Hero? Or villain?
Edward Snowden leaked secrets about government tracking of phone calls, emails, and more. It's too early to label him before we know more details; that means it's also premature to condemn him as some rushed to do.
The 29-year-old former analyst for the National Security Agency and for the CIA has spotlighted the big questions:
- Must our government keep detailed tabs on everybody in order to detect and stop terrorists?
- Is it a crime to reveal that this is going on?
- Should it be a crime?
The problem is not that government is snooping. The problem is that the snooping seems unlimited and targeted at everyday people.
As Snowden told the British
Guardian newspaper, "I don't want to live in a world where there's no privacy."
America wants heroes; Snowden is a better candidate than Pvt. Bradley Manning because Snowden wants to protect privacy whereas Manning wanted to embarrass the military. Manning's leaks were political; Snowden's seem to be protective.
It's odd that protecting public privacy should require exposing government's private secrets.
While President Obama and some in Congress defend the NSA, the author of the Patriot Act provision being used by NSA is Rep. Jim Sensenbrenner, R-Wis., who says going after records in bulk is misinterpreting the law.
The excessive overreach seems obvious. Despite its controversies, the FBI/TSA "no-fly" list has less than 25,000 people on it, compared to about 150 million Americans who fly each year. Anti-terrorist monitors could winnow down their electronic surveillance in similar fashion.
We protest when little old grandmas are frisked at airport security. But we're told that it's necessary so we won't be accused of profiling. Although we bristle at it, most of us have come to accept that everybody is targeted and screened when we fly.
We accept special scrutiny because stopping would-be bombers and hijackers at the airport and checking for the likes of drug smugglers at border crossings are special situations.
But there is nothing special or suspicious about phoning home, dialing-up a friend, or making a business call. Or emailing them.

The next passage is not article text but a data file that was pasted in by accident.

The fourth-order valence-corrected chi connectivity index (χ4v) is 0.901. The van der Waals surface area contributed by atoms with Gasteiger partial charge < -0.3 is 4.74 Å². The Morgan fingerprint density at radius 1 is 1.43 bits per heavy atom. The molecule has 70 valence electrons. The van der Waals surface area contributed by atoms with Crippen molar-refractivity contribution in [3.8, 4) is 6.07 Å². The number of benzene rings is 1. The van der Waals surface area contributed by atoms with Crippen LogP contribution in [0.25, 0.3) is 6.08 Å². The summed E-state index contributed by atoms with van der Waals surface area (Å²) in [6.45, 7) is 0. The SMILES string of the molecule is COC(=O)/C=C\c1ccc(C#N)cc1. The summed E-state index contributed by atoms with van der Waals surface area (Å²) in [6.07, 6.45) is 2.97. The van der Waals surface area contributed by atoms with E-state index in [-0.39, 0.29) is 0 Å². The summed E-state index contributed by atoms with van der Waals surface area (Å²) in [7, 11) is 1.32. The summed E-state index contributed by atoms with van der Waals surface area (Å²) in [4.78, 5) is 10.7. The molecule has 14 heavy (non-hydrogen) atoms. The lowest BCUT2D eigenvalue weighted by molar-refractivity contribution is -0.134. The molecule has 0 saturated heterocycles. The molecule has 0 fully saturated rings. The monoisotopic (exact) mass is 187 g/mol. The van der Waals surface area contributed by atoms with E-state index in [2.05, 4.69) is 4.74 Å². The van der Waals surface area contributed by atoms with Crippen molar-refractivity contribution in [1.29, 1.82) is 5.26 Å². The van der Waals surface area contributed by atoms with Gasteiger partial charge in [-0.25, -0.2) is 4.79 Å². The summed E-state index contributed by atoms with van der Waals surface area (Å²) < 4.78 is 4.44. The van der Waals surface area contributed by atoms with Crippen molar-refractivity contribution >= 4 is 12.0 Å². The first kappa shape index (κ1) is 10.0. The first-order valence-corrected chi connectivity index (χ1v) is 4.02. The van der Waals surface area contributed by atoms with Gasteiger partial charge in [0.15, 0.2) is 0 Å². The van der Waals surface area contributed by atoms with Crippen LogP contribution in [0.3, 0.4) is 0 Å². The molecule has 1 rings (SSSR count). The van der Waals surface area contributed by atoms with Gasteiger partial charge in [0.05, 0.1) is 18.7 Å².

Whether NSA "only" collects meta data or whether they collect more does not change the basic issue of protecting our Constitutional rights against government intrusion.
NSA is not the only agency that has gone too far. Only a week ago another London paper, the Daily Mail, posted a list of words whose use is being monitored by the U.S. Department of Homeland Security. The long list includes not only all spellings of al-Qaida and Al-Shababb, but also words like "hurricane," "avalanche," "police," "Mexico," "airport," "subway," and "bridge." The list was disclosed through a Freedom of Information Act request.
Good luck with using FOIA to penetrate what the NSA is doing! That requires a whistle-blower.
The timing is perfect for Edward Snowden to attract sympathy and support. Public trust in government has eroded, most recently from the IRS abuses of private information, the official deception about Benghazi, the Justice Department claim that a FOX reporter committed treason by doing his job, and the secret subpoena of Associated Press phone records.
This no-trust case is strong even without picking a fight over the lies about Obamacare.
It's unusual when a whistle-blower blows the whistle on his own identity but that enhances Snowden's credibility. In the video posted online by London's Guardiannewspaper, Snowden comes across as candid and not fanatic. Snowden seems much more credible in answering questions than Jay Carney does in the White House Press Room.
Even before Snowden outed himself, the Obama administration was calling for prosecuting the whistle-blower. That may backfire. It's a strange thing when government officials can get away with lying, while someone who tells the truth can be thrown in prison.
Former Congressman Ernest Istook is a distinguished fellow at The Heritage Foundation. His commentaries and more are collected at www.istook.com. Read more reports from Ernest Istook — Click Here Now.
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